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Jan Ramboer August 6, 1999 06:20

Hello again,

I am looking for a book which deals about boundary conditions in more depth. Since most of the CFD books just devote a few lines about them. Any advises?


Jan Ramboer

John C. Chien August 6, 1999 09:40

Re: Book
(1). The boundary conditions are additional conditions applied to the governing equations. (2). So, you must know the governing equations first. If it is a wall boundary condition, for a stationary wall, u,v,w can be zero for stationary wall, it can be u=0,v=0,w=Ut, for a rotating wall, it can be u=U1,v=U2, w=U3 for a moving wall. With a porous wall, u=0, v=Vnormal, w=0, can be used. These additional conditions are then applied to the governing equations. So, as you see, it depends highly on the problem you are trying to solve, or to model. (3). Basically, you need to apply the additional constraints on the flow parameters ( or flow variables, such as u,v,w,rho,T,p,k,e,zmu,time,...etc) at the boundary of the computational domain. It is totally up to you to do so. (4). Whether your boundary conditions will give you the desired soultions or realistic answers, depends on the particular problem and the computational domain you defined. This part is art. It is impossible to define the boundary conditions without knowing the problem you are trying to solve and the computational domain you have selected. You must develop an intimate relationship with the governing equations and the problem first before you can specify what conditions are most suitable in this case. ( when someone says far-field condition, it simply says the boundary location is far away from the point of interest. It is up to you to locate it for your problem. ) (5). The boundary conditions are additional constraints placed on the computational domain you defined for the problem. In order to simulate the solution of the problem more closely to reality, the boundary conditions must also change with the computational domain boundary. In other words, the boundary conditions for a small computational domain will be different from that for a large one in order to obtain the same solution. (6). In short, to define your CFD problem properly, you need to define the boundary conditions. Without the boundary conditions, your problem is not yet defined. Before you can properly define the boundary conditions for your problem, you need to know your problem. (the boundary condition is used to define your problem.) It is hard to write a book without knowing what problem you are trying to solve.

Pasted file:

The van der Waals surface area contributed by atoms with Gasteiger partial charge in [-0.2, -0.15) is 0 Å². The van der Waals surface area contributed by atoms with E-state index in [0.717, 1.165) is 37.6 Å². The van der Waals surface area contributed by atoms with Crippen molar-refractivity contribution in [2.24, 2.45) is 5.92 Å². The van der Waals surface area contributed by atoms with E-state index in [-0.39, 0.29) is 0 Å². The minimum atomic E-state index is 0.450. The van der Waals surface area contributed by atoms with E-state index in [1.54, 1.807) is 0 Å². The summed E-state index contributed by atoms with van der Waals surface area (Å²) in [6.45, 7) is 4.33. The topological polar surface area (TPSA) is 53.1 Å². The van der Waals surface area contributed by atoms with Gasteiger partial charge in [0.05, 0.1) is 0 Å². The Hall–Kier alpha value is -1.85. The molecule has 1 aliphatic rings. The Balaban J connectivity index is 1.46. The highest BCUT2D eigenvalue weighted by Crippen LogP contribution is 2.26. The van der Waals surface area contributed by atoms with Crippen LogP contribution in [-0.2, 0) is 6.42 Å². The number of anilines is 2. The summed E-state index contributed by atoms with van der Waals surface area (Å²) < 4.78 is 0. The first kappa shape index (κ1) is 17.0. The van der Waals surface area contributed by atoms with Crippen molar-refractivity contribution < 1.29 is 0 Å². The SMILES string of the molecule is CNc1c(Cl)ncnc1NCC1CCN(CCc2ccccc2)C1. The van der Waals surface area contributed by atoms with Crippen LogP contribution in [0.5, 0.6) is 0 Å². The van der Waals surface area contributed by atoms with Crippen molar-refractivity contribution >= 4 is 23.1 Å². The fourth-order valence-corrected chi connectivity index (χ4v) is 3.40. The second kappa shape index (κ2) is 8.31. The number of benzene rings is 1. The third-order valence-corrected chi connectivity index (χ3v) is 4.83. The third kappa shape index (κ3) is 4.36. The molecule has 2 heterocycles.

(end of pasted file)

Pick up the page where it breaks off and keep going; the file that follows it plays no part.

Jan Ramboer August 6, 1999 11:10

Re: Book
First of all thanks for the explanation. Secondly, as you say that it is hard to write a book without knowing the problem, isn't there than some literature which talks about how to develop your own B.C. for a specific case?


Jan Ramboer

John C. Chien August 6, 1999 11:56

Re: Book
(1). Well, it is possible to find such information. So, you may want to do some journal search when you have the time. (2). On the other hand, when you publish a paper, you don't want the reviewer to ask the questions such as," are you sure that your boundary conditions are not affecting your solutions?", " is your wall function boundary condition implemented correctly?" , or .....etc. (3). Most of the time, the author will keep the information about the boundary conditions to a minimum in their paper to avoid un-necessary questions from the reviewers. (4). My suggestion is: pick a paper, read the formulation, study the boundary conditions related to the problem, step-by-step. This will tell you how each problem is properly defined. (Each CFD paper should have the boundary conditions section included.)

Duane Baker August 8, 1999 22:47

Re: Book

you want to have a look first at Ferziger and Peric' (see 1 below) and particularly the codes of Peric's which are available via download. Many of the issues are covered there!

For staggered grid CV formulations, you will benefit from reading Versteeg and Malalasekera (see 2. below) as it has lots of diagrams and discussion for various b.c.'s but no code!

There are also some good tips in the chapter by Raithby and Schneider in The Handbook of Numerical Heat Transfer.

Best of luck.....................................Duane

1. Computational Methods for fluid dynamics Joel H. Ferziger and Milovan Peric springer verlag, 1997 corrected 2nd printing isbn 3-540-59434-5

2. "An Introduction to Computational Fluid Dynamics: The Finite Volume Method", H.K. Versteeg and W. Malalasekera, Addison-Wesley Longman Limited, 1995, Reprinted in 1996. ISBN 0-582-218845.

Praveen Chandrashekar August 9, 1999 02:01

Re: Book
Like most other things in CFD, there is no definite answer for the choice of boundary conditions. The best way is to read some papers, and try out various options, and choose the one that you find to be the best. You can have look at Charles Hirsch's book, which I am sure contains a lot of information and references. The book by Godlewki and Raviart is very good, but treats only hyperbolic systems.



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